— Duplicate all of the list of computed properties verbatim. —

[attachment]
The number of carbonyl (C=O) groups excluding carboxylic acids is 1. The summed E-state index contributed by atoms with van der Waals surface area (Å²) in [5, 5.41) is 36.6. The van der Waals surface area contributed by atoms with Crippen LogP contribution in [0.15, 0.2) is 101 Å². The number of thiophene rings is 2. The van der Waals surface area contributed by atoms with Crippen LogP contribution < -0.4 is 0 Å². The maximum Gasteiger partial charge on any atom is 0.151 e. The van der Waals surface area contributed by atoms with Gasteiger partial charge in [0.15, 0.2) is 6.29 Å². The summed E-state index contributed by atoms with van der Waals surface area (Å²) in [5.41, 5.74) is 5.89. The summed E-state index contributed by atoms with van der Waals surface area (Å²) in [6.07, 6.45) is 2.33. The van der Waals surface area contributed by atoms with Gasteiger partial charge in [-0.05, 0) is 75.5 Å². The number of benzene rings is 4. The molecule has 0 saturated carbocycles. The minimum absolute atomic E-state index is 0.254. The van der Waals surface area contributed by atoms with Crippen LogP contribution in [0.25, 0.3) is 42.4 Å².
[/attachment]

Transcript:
The number of carbonyl (C=O) groups excluding carboxylic acids is 1. The summed E-state index contributed by atoms with van der Waals surface area (Å²) in [5, 5.41) is 36.6. The van der Waals surface area contributed by atoms with Crippen LogP contribution in [0.15, 0.2) is 101 Å². The number of thiophene rings is 2. The van der Waals surface area contributed by atoms with Crippen LogP contribution < -0.4 is 0 Å². The maximum Gasteiger partial charge on any atom is 0.151 e. The van der Waals surface area contributed by atoms with Gasteiger partial charge in [0.15, 0.2) is 6.29 Å². The summed E-state index contributed by atoms with van der Waals surface area (Å²) in [5.41, 5.74) is 5.89. The summed E-state index contributed by atoms with van der Waals surface area (Å²) in [6.07, 6.45) is 2.33. The van der Waals surface area contributed by atoms with Gasteiger partial charge in [-0.05, 0) is 75.5 Å². The number of benzene rings is 4. The molecule has 0 saturated carbocycles. The minimum absolute atomic E-state index is 0.254. The van der Waals surface area contributed by atoms with Crippen LogP contribution in [0.25, 0.3) is 42.4 Å².